4 tbsp muscovado sugar
½ tsp Chinese Five Spice
¼ tsp ground cardamom
2 tbsp rice flour or spelt flour if it doesn’t have to be gluten free
Heat your oven to 180˚C. Peel and core your cooking apples then cut them into neat slices.
Toss the apple slices in the Chines Five Spice and the ground cardamom and then place them in an oven proof baking dish. Scatter over the black berries.
In a separate bowl add the ground hazelnuts, sugar, rice or spelt flour and rolled oats. Mix it all together with a spoon. Then add the cold butter into the flour mix and with your hands rub the butter and flour together until you have what resembles bread crumbs.
Scatter the crumble topping evenly over the apple slices and black berries. Then bake in the oven for 35 min until golden and the apples are soft.
I like serving this with sour cream or crème fraiche, as the tartness works well with the spices. However a really nice vanilla ice cream would be good too.
Halloween has just been (and the Christmas decorations are already appearing around the place!) but for all my U.S friends Thanksgiving is just around the corner. So I suppose it is still pumpkin season.
I was contemplating the other day how nature seem to have provided us with a natural harmony of flavour pairings. It seems like many foods that are in season at the same time, go well together.
Like apple and blackberries, or apples and pumpkins. Or hazelnuts and mushrooms. Each season has its own charm, yet there’s something so comforting about the foods that comes with this time of the year. I don’t know about you but I naturally yearn for more stodgy food when the weather gets colder. Spicy soups, roasted root vegetables, strews. Less salads more strifries. That kind of thing.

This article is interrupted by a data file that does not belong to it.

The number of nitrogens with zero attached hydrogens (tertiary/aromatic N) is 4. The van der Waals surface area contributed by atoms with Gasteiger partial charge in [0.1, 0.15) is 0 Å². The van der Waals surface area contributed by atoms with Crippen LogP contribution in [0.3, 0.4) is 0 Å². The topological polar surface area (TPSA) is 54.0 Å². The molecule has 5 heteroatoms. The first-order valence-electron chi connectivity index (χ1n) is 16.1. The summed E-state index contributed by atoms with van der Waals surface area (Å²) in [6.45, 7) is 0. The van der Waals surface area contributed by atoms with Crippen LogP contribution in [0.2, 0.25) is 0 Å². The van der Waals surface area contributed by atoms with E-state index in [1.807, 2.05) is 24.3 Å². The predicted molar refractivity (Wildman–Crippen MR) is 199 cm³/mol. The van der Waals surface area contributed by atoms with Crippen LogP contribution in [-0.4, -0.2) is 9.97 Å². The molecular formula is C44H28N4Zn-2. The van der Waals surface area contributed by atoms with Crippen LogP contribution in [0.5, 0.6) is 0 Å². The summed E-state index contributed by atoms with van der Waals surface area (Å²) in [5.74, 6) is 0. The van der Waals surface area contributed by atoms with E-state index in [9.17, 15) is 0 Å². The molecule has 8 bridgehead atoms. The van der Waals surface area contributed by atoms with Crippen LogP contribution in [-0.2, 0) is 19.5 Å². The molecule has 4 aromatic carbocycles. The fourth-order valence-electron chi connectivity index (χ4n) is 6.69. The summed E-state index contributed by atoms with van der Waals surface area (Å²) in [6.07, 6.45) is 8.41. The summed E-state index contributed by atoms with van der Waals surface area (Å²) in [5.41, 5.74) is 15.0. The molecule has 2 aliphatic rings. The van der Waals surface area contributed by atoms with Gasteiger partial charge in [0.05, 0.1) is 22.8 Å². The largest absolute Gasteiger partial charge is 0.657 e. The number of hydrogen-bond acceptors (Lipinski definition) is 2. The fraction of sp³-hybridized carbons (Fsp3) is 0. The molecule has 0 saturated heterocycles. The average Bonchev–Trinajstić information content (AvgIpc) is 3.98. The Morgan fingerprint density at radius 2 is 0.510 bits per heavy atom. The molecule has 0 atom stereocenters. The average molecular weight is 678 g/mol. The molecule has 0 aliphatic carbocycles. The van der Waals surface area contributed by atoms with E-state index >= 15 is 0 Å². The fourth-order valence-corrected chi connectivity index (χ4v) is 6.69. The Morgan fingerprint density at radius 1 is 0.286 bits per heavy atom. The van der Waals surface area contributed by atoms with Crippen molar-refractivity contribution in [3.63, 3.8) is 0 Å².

I think I read somewhere you need to live a full year somewhere, through all the seasons, before you are fully rooted in your new environment. Not sure where I read it, but regardless, it has been my lived experience. Would you agree?
There are more seasonal recipe ideas to share, like an apple and blackberry crumble I have made on repeat lately, but have yet to photograph, a purple salad and maybe this year my own version of a mushroom soup, will make it here too.
Until then, I hope you will enjoy this pumpkin soup recipe!
Apple & Pumpkin Soup
1 Hokkaido Pumpkin (Butternut Squash could work well too)
4 small or 2 big eating apples
1 yellow onion
2 cloves of garlic
1 tsp cumin, ground
½ tsp smoked paprika
½ tsp cinnamon
½ pinch of ground cloves
Approx. 1 litre stock
Sea salt & Black pepper to season
2 tbsp red wine vinegar